Aug 10, 2010

Students need action, not just vision

It read “Students Over Banks.” The headline on the Obama Administration’s website simply defined a priority the president has long chided as one of the utmost important to this country’s future. Regardless, for students, the situation at our colleges and universities across the country has long been untenable.

Earlier this year was arguably one of the few bright spots we have encountered despite our years of challenging the status quo, all in an attempt to prioritize education. With the passage of Student Aid Reform, we saw the biggest investment in Higher Education in this nations history—removing the Federal Family Educational Loan Program and diverting approximately $60 billion dollars into new funding for the Pell Grant, Minority Serving Institutions (MSI), and vital outreach programs to assist in greater access and affordability. Despite this, in a recent article published by the Huffington Post, student debt will out pace credit card debt, totaling a staggering $829.785 billion dollars, a testament to an ongoing national trend in America’s colleges and universities.

In his speech last night, President Obama acknowledged the lack of priority higher education has been given, explaining how

“In a single generation, we’ve fallen from first place to 12th place in college graduation rates for young adults..”

Yes, the drop is staggering. But what should be shocking is the level of inaction demonstrated on behalf of the Federal Government. Yes, student aid reform was a big victory, but President Obama’s Texas speech was supposed to outline a bold visionary plan for how to move from there, how to achieve greater access and affordability post-student aid reform. Instead, the president showed us he agreed with our vision emphasizing equal accessibility, affordability, quality, and opportunity—all words and ideas that as students we know too well.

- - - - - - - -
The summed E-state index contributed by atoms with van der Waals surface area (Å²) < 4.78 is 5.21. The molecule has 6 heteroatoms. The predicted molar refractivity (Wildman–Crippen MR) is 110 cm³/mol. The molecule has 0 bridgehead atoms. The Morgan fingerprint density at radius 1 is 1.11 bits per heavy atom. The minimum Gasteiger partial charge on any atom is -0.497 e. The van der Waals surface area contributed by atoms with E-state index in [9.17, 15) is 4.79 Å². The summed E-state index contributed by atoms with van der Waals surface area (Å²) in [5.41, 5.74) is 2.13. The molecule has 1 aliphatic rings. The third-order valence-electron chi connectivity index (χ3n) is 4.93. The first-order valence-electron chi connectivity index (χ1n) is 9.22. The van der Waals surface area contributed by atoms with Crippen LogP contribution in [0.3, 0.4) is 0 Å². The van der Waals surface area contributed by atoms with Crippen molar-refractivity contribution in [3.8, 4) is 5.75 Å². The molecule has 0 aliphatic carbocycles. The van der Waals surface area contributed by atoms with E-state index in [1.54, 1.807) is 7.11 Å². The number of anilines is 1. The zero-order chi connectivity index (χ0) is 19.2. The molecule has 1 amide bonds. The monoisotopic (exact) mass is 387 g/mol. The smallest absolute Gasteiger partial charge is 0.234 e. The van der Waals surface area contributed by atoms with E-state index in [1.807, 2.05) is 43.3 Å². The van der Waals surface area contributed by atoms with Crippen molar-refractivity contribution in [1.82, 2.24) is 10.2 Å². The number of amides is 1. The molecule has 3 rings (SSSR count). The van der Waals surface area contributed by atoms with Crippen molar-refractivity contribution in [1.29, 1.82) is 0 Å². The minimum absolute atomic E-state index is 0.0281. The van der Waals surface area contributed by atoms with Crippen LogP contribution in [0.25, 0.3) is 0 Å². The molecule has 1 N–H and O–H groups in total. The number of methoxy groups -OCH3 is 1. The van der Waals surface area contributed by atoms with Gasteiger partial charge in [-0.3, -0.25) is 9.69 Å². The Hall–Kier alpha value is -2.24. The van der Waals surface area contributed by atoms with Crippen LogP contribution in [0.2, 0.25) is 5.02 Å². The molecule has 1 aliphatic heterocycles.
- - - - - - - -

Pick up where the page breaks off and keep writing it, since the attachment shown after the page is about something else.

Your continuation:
“And that’s why I'm absolutely committed to making sure that…nobody is denied a college education, nobody is denied a chance to pursue their dreams, nobody is denied a chance to make the most of their lives just because they can’t afford it.”

What we heard was a reification of a past victory that made many students feel as if that was it, he had saved us.  Yet, students across the country who have been hunger striking, risking deportation and getting arrested for the Federal DREAM Act were once again silenced and unacknowledged. President Obama is right, education needs to be a priority and America should produce 8 million more college students by 2020. But what students need now is real change, the kind we have been asking for, the kind found in our relentless calls for the passage of the Federal DREAM Act as a standalone bill.

As students across the country gear up for another election, we do so with history on our minds—guided by the principle that education is a right and not a privilege. Come November, with the United States Student Association, students will communicate our grievances, and we will be heard; because what America needs is more than just vision, but action.  

- By USSA Vice President Victor Sanchez

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